Kosovo’s prime minister seems to not rely upon his allies in talks. He vowed Thursday to declare independence if internationally brokered talks fail to "open a way for us".
Officials said a breakthrough was unlikely. Kosovo's ethnic Albanian leadership demands full independence, while Serbia insists on retaining Kosovo as part of its territory.
The deadlock raises the likelihood of a dramatic showdown after Dec. 10, when 120 days of last-ditch negotiations called by U.N. Secretary General Ban Ki-Moon expire - and the international community is confronted with the possibility that Kosovo's Albanians will make a play for statehood on their own.
Kosovo Prime Minister Agim Ceku told The Associated Press: "No more delay. We cannot afford further uncertainty. We need a decision."
Ceku said he would press to "open a way for us to declare independence." If that doesn't happen, he said, "we have to declare, and we are going to ask the international community to recognize us."
But Serbia's minister for Kosovo, Slobodan Samardzic, said his delegation would offer only "essential autonomy."
"The independence of Kosovo is unacceptable for Serbia," Serbian President Boris Tadic said in Belgrade on the eve of the talks, calling for "a compromise and a sustainable solution acceptable to both sides."
Veton Surroi, a member of the Albanian delegation, described Thursday's talks as "fruitful" but underscored the growing impatience among Albanians, who account for 90 percent of Kosovo's 2 million people and expect independence by year's end.
"We cannot endlessly go on from one process to another," he said. "We're speaking not about the past. We're speaking about the future."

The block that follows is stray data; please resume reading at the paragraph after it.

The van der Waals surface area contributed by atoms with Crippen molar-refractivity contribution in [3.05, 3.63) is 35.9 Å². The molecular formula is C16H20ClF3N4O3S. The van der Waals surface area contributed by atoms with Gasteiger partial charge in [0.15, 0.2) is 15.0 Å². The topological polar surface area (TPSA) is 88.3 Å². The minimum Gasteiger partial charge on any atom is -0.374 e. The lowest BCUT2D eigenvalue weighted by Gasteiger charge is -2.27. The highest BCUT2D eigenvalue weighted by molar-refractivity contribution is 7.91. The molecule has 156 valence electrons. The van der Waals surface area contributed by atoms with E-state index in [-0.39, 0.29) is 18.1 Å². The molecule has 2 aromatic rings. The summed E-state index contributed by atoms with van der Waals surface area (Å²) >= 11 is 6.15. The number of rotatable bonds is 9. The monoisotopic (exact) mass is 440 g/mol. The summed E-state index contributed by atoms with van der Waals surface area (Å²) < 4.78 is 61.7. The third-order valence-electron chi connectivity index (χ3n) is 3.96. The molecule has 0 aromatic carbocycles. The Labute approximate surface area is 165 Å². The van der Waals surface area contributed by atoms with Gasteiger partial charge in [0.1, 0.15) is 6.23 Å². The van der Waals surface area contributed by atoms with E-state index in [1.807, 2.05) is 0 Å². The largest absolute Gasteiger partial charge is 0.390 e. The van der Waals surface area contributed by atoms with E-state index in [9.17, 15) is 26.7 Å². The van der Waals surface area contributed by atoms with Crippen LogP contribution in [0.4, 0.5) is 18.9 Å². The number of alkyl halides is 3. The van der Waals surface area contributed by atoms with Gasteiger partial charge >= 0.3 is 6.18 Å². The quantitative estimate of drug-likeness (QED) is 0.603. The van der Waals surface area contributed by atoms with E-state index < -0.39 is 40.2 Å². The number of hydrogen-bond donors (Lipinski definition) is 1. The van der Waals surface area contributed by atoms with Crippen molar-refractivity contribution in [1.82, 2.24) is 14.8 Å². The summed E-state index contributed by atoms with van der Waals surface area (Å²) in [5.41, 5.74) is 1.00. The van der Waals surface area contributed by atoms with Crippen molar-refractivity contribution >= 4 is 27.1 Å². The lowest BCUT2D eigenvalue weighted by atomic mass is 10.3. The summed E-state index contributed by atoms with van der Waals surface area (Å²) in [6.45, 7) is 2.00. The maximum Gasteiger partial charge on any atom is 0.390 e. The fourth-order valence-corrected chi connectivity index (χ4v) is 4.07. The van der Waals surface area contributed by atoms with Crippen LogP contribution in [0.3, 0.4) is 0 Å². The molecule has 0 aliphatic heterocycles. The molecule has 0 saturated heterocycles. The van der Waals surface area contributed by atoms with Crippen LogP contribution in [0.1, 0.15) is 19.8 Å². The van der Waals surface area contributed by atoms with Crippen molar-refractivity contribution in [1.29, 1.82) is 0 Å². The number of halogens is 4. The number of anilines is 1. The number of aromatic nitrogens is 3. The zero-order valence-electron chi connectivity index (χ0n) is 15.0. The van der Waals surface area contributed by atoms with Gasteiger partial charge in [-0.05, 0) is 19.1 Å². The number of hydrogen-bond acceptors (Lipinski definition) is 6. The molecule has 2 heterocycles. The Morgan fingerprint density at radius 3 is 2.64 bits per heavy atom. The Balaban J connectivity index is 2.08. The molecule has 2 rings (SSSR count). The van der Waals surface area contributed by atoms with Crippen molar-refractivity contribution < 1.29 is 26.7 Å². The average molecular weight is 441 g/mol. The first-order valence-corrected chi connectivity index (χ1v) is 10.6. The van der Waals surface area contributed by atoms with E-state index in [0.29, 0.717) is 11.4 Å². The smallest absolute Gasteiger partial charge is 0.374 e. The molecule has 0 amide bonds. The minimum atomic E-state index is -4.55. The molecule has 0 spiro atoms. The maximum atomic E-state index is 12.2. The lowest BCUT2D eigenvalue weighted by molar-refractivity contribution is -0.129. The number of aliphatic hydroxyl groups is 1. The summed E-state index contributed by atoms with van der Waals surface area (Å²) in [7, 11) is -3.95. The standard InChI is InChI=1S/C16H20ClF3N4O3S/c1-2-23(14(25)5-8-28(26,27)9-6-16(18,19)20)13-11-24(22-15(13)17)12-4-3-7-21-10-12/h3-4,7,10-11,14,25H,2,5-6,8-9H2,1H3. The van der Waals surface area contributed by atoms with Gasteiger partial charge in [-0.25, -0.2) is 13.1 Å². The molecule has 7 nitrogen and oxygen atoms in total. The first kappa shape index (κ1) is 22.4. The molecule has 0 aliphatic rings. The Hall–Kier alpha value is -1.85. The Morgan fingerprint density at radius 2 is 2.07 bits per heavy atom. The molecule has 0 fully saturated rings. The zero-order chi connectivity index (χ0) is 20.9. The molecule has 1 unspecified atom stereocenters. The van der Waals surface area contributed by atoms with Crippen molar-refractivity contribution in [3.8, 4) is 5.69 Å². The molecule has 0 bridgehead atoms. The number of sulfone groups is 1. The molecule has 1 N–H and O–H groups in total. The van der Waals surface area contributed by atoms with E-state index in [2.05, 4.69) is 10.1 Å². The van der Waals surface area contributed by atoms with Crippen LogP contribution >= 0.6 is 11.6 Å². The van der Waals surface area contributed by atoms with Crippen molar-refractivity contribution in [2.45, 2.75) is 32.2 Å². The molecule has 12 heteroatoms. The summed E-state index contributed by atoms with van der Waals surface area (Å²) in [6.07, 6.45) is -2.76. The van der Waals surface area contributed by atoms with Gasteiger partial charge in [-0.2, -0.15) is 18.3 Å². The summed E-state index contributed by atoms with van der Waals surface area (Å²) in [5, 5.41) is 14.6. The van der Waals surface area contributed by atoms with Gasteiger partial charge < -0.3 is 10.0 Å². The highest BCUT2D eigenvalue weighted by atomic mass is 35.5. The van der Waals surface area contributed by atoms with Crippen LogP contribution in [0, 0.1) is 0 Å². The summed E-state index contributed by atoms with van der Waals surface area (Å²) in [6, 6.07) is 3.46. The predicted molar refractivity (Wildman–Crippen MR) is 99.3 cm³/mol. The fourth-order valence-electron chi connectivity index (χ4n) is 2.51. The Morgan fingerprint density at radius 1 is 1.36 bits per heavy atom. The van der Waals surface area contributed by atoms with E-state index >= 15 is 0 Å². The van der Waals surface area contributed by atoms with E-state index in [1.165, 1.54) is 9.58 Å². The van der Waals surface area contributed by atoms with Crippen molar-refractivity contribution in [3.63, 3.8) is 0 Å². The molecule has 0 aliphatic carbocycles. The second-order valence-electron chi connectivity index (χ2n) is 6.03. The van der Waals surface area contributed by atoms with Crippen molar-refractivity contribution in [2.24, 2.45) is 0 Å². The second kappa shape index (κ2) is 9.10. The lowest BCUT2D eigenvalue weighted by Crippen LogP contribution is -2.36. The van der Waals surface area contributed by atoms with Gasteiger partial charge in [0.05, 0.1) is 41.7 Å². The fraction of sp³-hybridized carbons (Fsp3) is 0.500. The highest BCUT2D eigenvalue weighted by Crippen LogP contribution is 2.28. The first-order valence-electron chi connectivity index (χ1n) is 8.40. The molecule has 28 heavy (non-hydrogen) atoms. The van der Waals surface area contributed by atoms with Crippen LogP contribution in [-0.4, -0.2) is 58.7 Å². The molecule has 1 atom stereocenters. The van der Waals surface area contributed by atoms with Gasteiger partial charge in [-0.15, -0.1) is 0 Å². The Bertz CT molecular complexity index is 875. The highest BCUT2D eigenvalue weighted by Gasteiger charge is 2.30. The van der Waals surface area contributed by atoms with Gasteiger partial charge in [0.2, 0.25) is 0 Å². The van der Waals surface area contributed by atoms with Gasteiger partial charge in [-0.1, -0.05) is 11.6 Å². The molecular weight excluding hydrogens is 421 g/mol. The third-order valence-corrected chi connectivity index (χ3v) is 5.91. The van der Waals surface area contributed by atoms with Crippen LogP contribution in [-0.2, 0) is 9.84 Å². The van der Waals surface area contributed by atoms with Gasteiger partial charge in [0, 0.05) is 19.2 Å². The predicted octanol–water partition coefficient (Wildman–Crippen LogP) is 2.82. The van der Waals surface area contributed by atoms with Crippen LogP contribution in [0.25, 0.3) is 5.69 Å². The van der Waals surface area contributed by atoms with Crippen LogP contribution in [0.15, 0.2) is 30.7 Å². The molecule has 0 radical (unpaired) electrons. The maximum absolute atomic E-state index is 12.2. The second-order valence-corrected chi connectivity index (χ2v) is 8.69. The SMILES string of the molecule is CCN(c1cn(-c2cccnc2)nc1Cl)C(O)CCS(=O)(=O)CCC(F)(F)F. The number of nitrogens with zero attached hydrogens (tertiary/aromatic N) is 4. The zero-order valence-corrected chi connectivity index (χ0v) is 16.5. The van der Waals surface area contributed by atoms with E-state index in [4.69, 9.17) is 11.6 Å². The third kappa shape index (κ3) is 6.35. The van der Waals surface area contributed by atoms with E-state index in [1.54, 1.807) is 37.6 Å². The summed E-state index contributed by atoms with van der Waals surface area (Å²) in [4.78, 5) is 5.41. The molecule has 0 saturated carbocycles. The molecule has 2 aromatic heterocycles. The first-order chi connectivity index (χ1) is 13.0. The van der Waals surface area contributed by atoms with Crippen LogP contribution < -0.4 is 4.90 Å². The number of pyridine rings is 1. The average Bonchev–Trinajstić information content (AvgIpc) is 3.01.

Although Kosovo remains formally part of Serbia, it has been run by the U.N. and NATO since 1999, when NATO airstrikes ended a Serbian military crackdown on ethnic Albanian separatists in the southern province.
A draft U.N. plan would have given Kosovo internationally supervised statehood. But Serbia bitterly opposed it, and Russia sided with Belgrade, effectively blocking its approval by the U.N. Security Council.
The latest attempt to get the two sides to agree is being brokered by the Contact Group, which includes the U.S., Britain, France, Germany, Italy and Russia.
"It's wrong to expect that revolutionary ideas will immediately emerge" from Thursday's closed-door session at the Austrian Foreign Ministry, said Alexander Botsan-Kharchenko, the Russian member of the so-called "troika" supervising negotiations along with U.S. and European Union envoys.
The troika diplomats, who also include U.S. diplomat Frank Wisner and EU representative Wolfgang Ischinger, were to meet with the Serbian contingent Thursday afternoon.
A flurry of similar talks is expected over the next few months as envoys shuttle between Belgrade and Pristina, Kosovo's provincial capital, trying to reconcile the two sides.
In his statement to the troika, Ceku warned against carving up Kosovo along ethnic lines.
"Everyone has agreed on the damage that would be caused by partition," he said.
But Ceku said that despite the Albanians' insistence on independence, "we are equally committed to building working relationships with our neighbors. We want to treat Serbia as an equal partner."
With tensions rising on both sides, the turbulent region could see renewed violence if Kosovo does not gain supervised independence, a leading think tank warned the EU earlier this month.
"With Kosovo Albanians increasingly restive and likely soon to declare unilateral independence in the absence of a credible alternative, Europe risks a new bloody and destabilizing conflict," the International Crisis Group said, urging the EU "to avoid chaos on its doorstep."